The Top 5 Things NOT to do With Your Home Equity Line of Credit

As you begin to make progress on paying back your mortgage, you’ll start to build what is known as equity in your home. Equity is the amount of value in your home (based on its fair market value) above the amount that you still owe on your mortgage. The equity in your home is good for more than just a benchmark for how well you’re doing with paying off your mortgage, though – you can also use your equity to finance new pursuits. Although there are certain things that home equity is great for, there are other uses that are not recommended. In this article, we will discuss the top five things on which you should not use your home equity line of credit (HELOC). If you want to further discuss safe and sensible uses for a HELOC, consult with your lawyer or financial advisor.

How Should You use Your HELOC?

The traditional “best” use for a HELOC is home improvement. This is basically an investment – using your home equity to increase your home’s value, ultimately making it worth more in the long run if and when you decide to sell. Your HELOC can be used for other things too, but none are as reliable as home improvements. If you are going to use your equity for something else, though, the key is to only get things that you need, and which are within your means and budget. Otherwise, they will almost certainly become bad debt. The following five items are examples of debt that typically goes bad.

1 – Leisure and Recreation

Leisure and recreation should never be funded with a HELOC, as this is a clear sign that you are living beyond your means. As much as you may feel like you deserve that cruise to the Bahamas or trip to Hawaii, the fact of the matter is that if you have to use your HELOC to pay for it, then you definitely can’t afford it. That means that you are high at risk for failing to make necessary payments, and when you miss payments on a HELOC you are risking your home since it stands as collateral for the debt. Don’t risk your home for the fleeting fun of a vacation.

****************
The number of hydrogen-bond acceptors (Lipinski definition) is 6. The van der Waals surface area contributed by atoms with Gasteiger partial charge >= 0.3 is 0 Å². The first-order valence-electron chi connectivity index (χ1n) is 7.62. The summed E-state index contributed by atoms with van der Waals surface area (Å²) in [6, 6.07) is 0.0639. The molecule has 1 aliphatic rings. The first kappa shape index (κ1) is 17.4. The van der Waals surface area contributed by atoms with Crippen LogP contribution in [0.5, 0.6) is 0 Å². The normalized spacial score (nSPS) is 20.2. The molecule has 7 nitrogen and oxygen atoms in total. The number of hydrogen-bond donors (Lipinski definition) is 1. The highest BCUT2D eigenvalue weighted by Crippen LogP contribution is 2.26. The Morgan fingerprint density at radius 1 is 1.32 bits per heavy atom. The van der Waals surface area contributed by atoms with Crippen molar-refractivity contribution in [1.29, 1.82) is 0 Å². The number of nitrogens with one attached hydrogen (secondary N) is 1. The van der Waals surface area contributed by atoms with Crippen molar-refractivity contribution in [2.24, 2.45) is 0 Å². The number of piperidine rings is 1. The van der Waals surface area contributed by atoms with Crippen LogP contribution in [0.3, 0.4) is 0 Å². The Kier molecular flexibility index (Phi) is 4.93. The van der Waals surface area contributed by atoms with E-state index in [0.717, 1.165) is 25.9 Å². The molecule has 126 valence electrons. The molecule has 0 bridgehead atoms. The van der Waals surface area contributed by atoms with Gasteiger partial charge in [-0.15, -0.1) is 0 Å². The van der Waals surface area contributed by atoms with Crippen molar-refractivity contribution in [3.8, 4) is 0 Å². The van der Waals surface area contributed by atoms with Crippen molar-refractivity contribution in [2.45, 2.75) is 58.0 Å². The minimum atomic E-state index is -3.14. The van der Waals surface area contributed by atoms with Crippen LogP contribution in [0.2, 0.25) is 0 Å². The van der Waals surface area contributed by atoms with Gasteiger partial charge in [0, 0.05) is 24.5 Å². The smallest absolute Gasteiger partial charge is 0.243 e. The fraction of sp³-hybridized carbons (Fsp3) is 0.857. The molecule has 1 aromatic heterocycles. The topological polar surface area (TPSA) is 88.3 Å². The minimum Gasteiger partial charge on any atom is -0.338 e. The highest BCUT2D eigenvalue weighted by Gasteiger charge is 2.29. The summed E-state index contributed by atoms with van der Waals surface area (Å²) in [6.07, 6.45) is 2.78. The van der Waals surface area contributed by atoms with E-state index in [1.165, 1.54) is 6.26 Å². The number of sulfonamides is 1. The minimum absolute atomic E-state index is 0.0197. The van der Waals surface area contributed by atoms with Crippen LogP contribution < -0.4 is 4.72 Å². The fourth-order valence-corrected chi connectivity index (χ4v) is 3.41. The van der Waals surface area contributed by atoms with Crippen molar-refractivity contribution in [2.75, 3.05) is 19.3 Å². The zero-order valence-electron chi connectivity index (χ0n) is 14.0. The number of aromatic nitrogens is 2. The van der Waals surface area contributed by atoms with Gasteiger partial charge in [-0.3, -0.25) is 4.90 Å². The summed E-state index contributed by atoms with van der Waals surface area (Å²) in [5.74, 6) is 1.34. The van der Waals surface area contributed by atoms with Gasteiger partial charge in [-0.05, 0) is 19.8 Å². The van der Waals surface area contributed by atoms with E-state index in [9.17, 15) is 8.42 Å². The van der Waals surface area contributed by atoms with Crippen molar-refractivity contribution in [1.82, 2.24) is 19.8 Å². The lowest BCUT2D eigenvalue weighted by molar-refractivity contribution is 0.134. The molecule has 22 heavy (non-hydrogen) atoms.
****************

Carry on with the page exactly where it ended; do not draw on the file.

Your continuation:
2 – Automobiles

You should also avoid using a HELOC to finance a car purchase. First of all, the interest rates on car loans tends to be lower than the interest rate on a HELOC these days, so you’re better off just getting an auto loan. What’s more, the auto loan will be secured by the car, whereas HELOCs are secured by your home, as mentioned above. If things go south for you financially, what would you rather lose – your car or your house? In addition, since cars invariably depreciate over time, a HELOC may actually run longer than the useful life of the car, meaning you’ll be making payments on a car after it becomes virtually worthless.

3 – Paying Off Credit Cards

While it is possible that the interest rates on a HELOC will be lower than those on your credit cards, it may still be unwise to rob Peter to pay Paul in this manner. As has been the recurring theme so far, using a HELOC to pay off credit card debt is actually upgrading your risk. If you had large credit card bills that you were having trouble paying, then the problem is not likely to go away after you refinance your debt to a HELOC. The only significant thing that will change is that now your house is at risk if you fall behind on your payments.

4 – Paying for School

You should always rely on student loans to pay for your kids’ college before resorting to a HELOC. Not only is the familiar risk of using your home as collateral there again, but you could also find yourself having to pay off the HELOC well into retirement, which is less than optimal. On top of this, your child taking out a student loan makes much more sense than you using a HELOC, as they have an entire working life in front of them to pay off the loans, whereas you are approaching the end of your income-earning years and shouldn’t be saddling yourself with additional debt.

5 – Buying Property

Real estate investment is always a gamble – you’re hoping that you will be able to sell property for more than you paid or owe on it, thereby turning a profit. In times of economic strength, this plan is frequently borne out. However, you can never be sure when the market will turn, or when a project will otherwise prove less profitable than expected. Therefore, it is ill-advised to use your home as collateral when speculating in other properties. Don’t tie the place you live to the vagaries of the real estate market.

Conclusion

A HELOC can be a great tool for making the improvements necessary to increase the value of your home. However, you should resist the temptation to treat your home’s equity like a piggy bank and dipping into it for frivolous or risky undertakings. Discuss any plans for taking out a HELOC with your lawyer and financial advisor before making a commitment

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